Ramzan Kadyrov
Chechen leader Ramzan Kadyrov told Russian TV his special forces are on the ground in Syria Reuters

Chechya's strongman leader Ramzan Kadyrov has claimed that special forces from his republic are fighting in Syria and that he has set up a spy network to target Islamic State (Isis) in the war-torn country.

Kadyrov told the Russia 1 channel that "the republic's best fighters" were helping the Russian air bombardment of Syria.

He added that they "gather information about the structure, the number of terrorists and identify targets for bombing", Novaya Gazyeta reported.

Russia says it has been conducting a military operation against terrorists in Syria since 30 September 2015 and that its air force has carried out 5240 sorties.

The comments made by Kadyrov will be seen as part of his wider strategy to play a more important part in the region. Alexei Malashenko of the Carnegie Moscow Center think tank said that he wants a greater political role under president Vladimir Putin.

"He is interested in being a deputy prime minister overseeing inter-ethnic relations, a job that the Kremlin would need to create specifically for him," he told NBC News

Chechen special forces
Soldiers of the Chechnya's Special Forces Unit at a military parade in the Russian republic's capital of Grozny in 2015 Reuters

With his comments on tackling Daesh (IS), it is likely that Kadyrov will be keen to portray being in control of tackling Islamist militants from Chechnya, many of whom have gone to Syria to fight with IS and have vowed to return to the southern Russian republic to reclaim it as part of its caliphate.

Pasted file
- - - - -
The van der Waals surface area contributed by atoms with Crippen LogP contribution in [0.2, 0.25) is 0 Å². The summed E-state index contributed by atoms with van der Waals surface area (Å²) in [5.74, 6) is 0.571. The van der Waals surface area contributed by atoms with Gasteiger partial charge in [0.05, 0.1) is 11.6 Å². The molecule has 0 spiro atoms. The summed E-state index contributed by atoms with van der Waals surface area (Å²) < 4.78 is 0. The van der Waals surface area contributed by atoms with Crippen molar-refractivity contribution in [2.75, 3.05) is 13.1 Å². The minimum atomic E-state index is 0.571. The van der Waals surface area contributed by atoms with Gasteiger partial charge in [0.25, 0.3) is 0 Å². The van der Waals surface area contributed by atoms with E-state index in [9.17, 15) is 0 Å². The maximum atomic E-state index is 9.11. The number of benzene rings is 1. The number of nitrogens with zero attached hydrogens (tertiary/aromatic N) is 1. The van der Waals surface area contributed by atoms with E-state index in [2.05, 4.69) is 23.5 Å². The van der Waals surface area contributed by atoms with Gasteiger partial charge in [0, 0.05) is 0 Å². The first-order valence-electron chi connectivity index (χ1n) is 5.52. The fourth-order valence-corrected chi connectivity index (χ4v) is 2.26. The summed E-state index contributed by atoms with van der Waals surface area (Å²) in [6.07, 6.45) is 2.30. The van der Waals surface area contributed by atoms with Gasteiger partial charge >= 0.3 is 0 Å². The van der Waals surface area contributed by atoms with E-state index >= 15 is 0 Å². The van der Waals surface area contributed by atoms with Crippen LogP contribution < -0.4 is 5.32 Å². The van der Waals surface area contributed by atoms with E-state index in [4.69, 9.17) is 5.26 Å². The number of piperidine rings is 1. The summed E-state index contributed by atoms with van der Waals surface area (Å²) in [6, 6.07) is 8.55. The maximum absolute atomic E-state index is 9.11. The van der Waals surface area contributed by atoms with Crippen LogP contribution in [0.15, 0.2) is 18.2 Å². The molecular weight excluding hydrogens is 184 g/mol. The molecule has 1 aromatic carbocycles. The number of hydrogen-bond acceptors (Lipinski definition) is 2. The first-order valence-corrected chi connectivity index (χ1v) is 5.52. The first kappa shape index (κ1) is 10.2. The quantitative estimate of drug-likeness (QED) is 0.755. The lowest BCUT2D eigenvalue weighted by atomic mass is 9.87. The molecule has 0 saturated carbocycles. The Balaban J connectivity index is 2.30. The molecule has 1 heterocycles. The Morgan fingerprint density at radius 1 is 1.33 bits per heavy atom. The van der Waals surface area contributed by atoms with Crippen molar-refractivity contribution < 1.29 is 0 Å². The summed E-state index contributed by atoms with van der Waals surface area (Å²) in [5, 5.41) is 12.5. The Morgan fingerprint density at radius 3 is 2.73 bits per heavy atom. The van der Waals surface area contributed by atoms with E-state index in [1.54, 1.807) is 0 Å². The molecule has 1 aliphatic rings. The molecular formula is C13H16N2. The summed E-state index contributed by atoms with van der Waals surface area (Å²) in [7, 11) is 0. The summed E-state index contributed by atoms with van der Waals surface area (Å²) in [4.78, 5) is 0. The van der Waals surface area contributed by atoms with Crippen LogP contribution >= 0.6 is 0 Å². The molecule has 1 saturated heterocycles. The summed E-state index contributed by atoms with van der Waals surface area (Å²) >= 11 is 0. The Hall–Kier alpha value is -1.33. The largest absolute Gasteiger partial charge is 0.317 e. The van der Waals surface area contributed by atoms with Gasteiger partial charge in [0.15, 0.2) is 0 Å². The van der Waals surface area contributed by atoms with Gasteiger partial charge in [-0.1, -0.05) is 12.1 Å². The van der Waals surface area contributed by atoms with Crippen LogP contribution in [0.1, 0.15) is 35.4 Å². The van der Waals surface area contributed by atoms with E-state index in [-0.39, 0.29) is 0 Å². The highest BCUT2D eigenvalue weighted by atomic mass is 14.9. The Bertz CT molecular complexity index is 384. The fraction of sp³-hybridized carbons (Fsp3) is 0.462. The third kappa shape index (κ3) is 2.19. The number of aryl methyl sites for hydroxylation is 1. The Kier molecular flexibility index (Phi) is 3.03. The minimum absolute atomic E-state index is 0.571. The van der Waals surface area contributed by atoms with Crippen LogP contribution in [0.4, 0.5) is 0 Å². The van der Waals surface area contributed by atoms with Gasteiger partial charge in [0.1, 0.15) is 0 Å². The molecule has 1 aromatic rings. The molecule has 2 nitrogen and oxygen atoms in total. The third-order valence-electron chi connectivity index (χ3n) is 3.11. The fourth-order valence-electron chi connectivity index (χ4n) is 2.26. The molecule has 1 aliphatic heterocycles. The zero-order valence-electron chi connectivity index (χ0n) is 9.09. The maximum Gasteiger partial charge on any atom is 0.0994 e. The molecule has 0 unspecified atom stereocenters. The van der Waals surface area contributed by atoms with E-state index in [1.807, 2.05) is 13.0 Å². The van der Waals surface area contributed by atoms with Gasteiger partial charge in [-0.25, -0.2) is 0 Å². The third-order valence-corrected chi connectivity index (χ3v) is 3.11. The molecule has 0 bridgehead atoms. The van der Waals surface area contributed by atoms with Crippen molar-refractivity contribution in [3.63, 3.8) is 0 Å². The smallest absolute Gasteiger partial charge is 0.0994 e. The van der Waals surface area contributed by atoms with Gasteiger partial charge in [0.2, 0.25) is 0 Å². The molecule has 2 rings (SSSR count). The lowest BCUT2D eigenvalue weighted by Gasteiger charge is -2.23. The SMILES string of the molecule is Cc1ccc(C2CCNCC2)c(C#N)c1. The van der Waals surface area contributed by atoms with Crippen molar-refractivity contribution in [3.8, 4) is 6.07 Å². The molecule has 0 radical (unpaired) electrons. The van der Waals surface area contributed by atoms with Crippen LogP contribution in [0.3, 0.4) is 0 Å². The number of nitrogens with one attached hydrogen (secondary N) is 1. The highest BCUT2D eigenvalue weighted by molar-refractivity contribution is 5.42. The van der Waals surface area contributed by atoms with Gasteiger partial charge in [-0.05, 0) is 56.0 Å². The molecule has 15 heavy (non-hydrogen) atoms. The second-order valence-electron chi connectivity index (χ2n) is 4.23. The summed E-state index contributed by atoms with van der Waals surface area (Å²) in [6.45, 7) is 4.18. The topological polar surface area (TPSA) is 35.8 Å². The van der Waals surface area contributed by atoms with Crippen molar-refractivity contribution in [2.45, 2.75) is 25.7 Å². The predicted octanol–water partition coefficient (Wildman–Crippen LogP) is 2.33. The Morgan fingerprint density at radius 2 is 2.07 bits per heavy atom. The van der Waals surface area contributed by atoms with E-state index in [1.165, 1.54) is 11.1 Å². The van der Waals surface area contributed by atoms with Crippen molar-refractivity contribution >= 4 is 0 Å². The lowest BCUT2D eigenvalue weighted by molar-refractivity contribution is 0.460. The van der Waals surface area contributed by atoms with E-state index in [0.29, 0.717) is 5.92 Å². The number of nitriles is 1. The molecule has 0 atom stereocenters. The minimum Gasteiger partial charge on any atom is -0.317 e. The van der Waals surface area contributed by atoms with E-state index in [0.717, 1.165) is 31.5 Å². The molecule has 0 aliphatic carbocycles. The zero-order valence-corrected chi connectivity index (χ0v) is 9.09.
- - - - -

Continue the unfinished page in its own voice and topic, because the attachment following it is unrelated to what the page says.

Last week, Amnesty International and the New York-based Committee to Protect Journalists called on Putin to respond to threats against Russian opposition members made by Kadyrov in an Instagram video that was subsequently taken down from the social media site.

Kadyrov faces re-election in September, which he is likely to win, but an economic crisis means that Russia may not be able to bankroll him in the way it has before.

The Kremlin is also concerned that his main achievement of stamping out extremism may be in danger.

Varvara Parkhomenko, an expert on the region with the International Crisis Group think tank, told NBC that Kadyrov's attacks on Putin's adversaries are a bid for promotion.

"The Chechen conflict is not resolved, it's just pushed outside the country," she said.

This week, it emerged that Iran has ramped up the number of troops sent to fight in Syria in recent times, with tens of thousands of ground troops sent to combat opposition forces.